From the earliest days of the Atmospheric Radiation Monitoring (ARM) program, measurements of water vapor profiles at high temporal and vertical resolution was deemed to be critical for both the radiative-transfer and cloud-processes studies that the ARM program would undertake. The dream of the ARM program founders was that ground-based remote sensors would measure these profiles routinely, and that the program would be able to move away from the routine launching of radiosondes to characterize the thermodynamic profile above the ARM sites.
It was recognized early in the program that Raman* lidar held promise for fulfilling this dream. Following an initial period of instrument development, the first Raman lidar was delivered in the fall of 1995. The automated nature of the Raman lidar provided multiple-day views of water vapor mixing ratio and aerosol scattering ratio and extinction. Initial aerosol data analysis showed the tremendous promise of the technology, but there were some artifacts in the data. The ARM Raman lidar was designed to measure water vapor first and foremost; aerosol and cloud observations were considered of secondary importance. This ultimately led to some choices in lidar design that would turn out to hinder the derivation of aerosol scattering ratio (and hence backscatter coefficient) and extinction coefficient from the data.
Upgrades in 2004
During the early 2000s, a company in Berlin (Licel GbR) developed a new set of detection electronics that combined both analog-to-digital (AD) and photon-counting (PC) electronics into single package. The two detection systems have different strengths: AD is well suited for large signals (such as those typical for the lower troposphere) but PC is better suited for small signals (such as those in the upper troposphere or from weak scattering processes). Because the combined AD and PC electronics have a larger dynamic range, this allowed some of the neutral density filters in some channels of the lidar, which were originally in place to prevent the saturation of original PC electronics, to be removed. Removing the neutral density filters greatly increased the signal strengths in the aerosol and nitrogen channels by factors of 10–20, which greatly reduced the noise levels of the water vapor and aerosol data products.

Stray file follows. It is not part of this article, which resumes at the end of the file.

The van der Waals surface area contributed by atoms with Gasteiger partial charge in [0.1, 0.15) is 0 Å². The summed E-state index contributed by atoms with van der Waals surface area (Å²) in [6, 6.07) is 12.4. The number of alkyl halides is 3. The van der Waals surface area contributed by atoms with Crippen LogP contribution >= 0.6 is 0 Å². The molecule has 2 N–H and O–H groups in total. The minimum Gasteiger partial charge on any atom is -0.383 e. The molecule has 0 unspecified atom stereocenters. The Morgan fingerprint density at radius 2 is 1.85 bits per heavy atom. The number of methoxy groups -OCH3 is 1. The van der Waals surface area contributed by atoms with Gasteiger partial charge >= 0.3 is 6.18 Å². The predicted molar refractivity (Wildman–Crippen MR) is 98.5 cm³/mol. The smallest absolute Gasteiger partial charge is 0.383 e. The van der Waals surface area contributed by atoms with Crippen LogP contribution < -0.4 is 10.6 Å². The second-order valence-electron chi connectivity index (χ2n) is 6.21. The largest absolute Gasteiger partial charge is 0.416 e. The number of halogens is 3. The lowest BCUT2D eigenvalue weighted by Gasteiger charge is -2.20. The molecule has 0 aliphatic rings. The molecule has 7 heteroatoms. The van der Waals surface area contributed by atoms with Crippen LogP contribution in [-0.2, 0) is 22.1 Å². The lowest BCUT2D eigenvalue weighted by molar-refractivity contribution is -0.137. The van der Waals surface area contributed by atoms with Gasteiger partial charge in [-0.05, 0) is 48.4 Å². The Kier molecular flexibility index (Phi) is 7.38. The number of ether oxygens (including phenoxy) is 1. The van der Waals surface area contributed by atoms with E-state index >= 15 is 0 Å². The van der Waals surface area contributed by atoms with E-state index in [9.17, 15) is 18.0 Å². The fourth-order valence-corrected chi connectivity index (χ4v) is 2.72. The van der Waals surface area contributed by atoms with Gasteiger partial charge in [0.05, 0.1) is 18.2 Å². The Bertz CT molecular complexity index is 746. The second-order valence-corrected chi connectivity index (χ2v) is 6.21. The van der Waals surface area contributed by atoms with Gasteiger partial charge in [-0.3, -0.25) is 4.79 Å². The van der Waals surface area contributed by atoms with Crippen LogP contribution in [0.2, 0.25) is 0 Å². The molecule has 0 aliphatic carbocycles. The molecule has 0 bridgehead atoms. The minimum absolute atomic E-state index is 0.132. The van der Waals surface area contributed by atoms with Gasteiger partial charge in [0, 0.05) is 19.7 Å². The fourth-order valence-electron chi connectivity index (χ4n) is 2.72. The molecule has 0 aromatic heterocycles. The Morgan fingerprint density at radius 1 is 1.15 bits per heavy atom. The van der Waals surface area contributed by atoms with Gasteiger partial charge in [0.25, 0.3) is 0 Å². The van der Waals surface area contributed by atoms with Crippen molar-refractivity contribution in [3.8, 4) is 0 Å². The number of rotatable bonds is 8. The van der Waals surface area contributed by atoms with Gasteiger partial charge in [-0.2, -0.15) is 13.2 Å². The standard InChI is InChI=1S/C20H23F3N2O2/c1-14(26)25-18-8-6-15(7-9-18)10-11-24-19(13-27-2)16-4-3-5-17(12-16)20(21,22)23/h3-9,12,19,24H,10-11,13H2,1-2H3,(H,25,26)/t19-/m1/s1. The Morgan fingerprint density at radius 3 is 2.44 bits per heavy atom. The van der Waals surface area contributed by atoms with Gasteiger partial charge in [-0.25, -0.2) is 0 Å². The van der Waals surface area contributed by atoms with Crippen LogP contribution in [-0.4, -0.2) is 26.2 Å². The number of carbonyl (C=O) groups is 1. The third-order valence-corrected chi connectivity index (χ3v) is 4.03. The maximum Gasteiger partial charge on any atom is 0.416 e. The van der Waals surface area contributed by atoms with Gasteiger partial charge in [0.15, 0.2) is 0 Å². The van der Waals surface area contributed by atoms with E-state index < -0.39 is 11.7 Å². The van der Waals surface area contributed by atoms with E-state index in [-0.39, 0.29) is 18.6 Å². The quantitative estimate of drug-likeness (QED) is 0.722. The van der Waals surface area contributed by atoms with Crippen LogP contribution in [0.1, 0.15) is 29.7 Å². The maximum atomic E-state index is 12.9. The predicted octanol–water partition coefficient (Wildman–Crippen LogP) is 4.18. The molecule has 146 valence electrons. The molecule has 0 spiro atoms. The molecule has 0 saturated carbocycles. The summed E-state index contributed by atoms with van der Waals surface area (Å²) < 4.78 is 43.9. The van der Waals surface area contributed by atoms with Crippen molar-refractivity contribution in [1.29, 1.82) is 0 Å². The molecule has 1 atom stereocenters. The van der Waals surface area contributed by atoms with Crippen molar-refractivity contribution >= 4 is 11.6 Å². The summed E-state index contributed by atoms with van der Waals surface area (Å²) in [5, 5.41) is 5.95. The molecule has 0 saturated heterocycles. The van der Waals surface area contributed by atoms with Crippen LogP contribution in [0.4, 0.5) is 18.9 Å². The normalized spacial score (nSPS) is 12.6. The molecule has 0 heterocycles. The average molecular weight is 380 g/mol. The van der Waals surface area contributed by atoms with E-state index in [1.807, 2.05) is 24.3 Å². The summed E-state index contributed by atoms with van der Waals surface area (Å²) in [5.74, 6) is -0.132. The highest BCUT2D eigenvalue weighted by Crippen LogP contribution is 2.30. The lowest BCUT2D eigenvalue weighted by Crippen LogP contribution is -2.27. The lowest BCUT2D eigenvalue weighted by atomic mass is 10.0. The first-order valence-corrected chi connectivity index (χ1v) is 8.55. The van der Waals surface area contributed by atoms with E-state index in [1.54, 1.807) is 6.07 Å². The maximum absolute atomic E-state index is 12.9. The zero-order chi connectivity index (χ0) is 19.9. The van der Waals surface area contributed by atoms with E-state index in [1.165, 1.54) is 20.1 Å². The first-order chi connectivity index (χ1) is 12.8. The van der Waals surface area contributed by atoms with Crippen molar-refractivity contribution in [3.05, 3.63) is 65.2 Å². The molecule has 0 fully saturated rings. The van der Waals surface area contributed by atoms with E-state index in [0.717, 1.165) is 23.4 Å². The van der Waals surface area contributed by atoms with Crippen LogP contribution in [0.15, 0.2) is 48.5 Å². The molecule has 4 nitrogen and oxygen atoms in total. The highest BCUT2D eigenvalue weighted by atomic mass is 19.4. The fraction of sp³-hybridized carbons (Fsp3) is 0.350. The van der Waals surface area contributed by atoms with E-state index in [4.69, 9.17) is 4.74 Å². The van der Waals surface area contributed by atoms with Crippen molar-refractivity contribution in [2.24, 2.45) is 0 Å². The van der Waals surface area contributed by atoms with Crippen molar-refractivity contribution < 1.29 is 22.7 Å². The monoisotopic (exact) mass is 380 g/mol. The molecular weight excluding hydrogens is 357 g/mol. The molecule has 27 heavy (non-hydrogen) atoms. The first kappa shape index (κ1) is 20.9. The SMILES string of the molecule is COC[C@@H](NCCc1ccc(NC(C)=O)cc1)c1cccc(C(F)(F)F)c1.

During that same time period, other research groups demonstrated two intriguing new measurements that could be made with the Raman lidar: (a) atmospheric temperature measurements using rotational Raman scattering by nitrogen and oxygen molecules and (b) measurements of cloud liquid water using Raman scattering. The decision was made to add three new channels (two for the rotational Raman scattering and one for liquid water) to the Raman lidar.
New Potential for the Raman Lidar
The installation of the Licel detection electronics, and the subsequent reduction in the amount of neutral density attenuation in some of the detector channels, opened up a new area of research for the Raman lidar. Before the 2004 upgrade, the maximum temporal and spatial resolutions for the water vapor mixing ratio and aerosol scattering ratio (and hence backscatter coefficient) were 1 min and 75 m; after the upgrade, the resolutions were improved to 10 sec and 7.5 m.
This resolution is fast enough to resolve turbulent eddies in the convective boundary layer—sufficient to derive higher-order moments of turbulence in the boundary layer. The advantage of using an automated system like the Raman lidar to study turbulence is that multiple years of data can be included to build a climatology and investigate relationships between different variables.
The ARM program’s primary goal for the Raman lidar was to provide routine measurements of water vapor through the boundary layer across the diurnal cycle. The lidar’s unique and powerful measurements have been used in an extremely wide range of research—a much larger range of research than was originally anticipated. Value-added Raman lidar data products include time-resolved profiles of
- water vapor mixing ratio,
- relative humidity,
- aerosol scattering ratio,
- aerosol volume backscatter coefficient,
- aerosol extinction coefficient,
- aerosol optical depth,
- linear depolarization ratio,
- cloud mask and cloud base height, and
- temperature (currently under development).
This success of the system, both in terms of its operational uptime and its potential to open up new areas of study and contribute to others, led to the decision to build and deploy a new almost identical Raman lidar in Darwin, Australia (December 2010).
The ARM program constructed an additional Raman lidar system that was deployed at the new ARM site at Okiktok Point along the northern slope of Alaska in late September 2014. Furthermore, the ARM program recently elected to close its Tropical Western Pacific sites, and the Raman lidar at Darwin will be relocated to the new ARM site in the Azores in 2015. There will be challenges running these advanced lidar systems in these harsh environments, but we have confidence that these challenges will be overcome and that the scientific benefit will be huge. This will result in three autonomous water vapor and aerosol Raman lidars operating in the ARM program, which is quite an achievement given the uncertainties surrounding whether a Raman lidar could be made operational in the early 1990s.